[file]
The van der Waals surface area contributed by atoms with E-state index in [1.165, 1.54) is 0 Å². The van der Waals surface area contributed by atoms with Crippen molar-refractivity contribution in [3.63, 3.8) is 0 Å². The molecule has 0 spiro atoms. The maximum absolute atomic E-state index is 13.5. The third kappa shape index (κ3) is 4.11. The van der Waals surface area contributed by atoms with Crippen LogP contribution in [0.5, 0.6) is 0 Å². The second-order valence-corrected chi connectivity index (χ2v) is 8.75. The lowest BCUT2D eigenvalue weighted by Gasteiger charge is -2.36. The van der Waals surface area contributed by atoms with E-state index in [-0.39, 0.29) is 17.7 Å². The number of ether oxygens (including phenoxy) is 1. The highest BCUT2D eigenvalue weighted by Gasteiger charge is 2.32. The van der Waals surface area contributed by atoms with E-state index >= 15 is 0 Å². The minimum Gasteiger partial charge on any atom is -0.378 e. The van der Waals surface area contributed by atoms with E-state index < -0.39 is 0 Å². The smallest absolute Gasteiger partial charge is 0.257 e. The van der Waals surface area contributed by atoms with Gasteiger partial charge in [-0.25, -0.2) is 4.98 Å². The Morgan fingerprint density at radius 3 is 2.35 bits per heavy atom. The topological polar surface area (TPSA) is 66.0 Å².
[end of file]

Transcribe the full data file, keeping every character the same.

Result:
The van der Waals surface area contributed by atoms with E-state index in [1.165, 1.54) is 0 Å². The van der Waals surface area contributed by atoms with Crippen molar-refractivity contribution in [3.63, 3.8) is 0 Å². The molecule has 0 spiro atoms. The maximum absolute atomic E-state index is 13.5. The third kappa shape index (κ3) is 4.11. The van der Waals surface area contributed by atoms with Crippen LogP contribution in [0.5, 0.6) is 0 Å². The second-order valence-corrected chi connectivity index (χ2v) is 8.75. The lowest BCUT2D eigenvalue weighted by Gasteiger charge is -2.36. The van der Waals surface area contributed by atoms with E-state index in [-0.39, 0.29) is 17.7 Å². The number of ether oxygens (including phenoxy) is 1. The highest BCUT2D eigenvalue weighted by Gasteiger charge is 2.32. The van der Waals surface area contributed by atoms with E-state index >= 15 is 0 Å². The minimum Gasteiger partial charge on any atom is -0.378 e. The van der Waals surface area contributed by atoms with E-state index < -0.39 is 0 Å². The smallest absolute Gasteiger partial charge is 0.257 e. The van der Waals surface area contributed by atoms with Gasteiger partial charge in [-0.25, -0.2) is 4.98 Å². The Morgan fingerprint density at radius 3 is 2.35 bits per heavy atom. The topological polar surface area (TPSA) is 66.0 Å².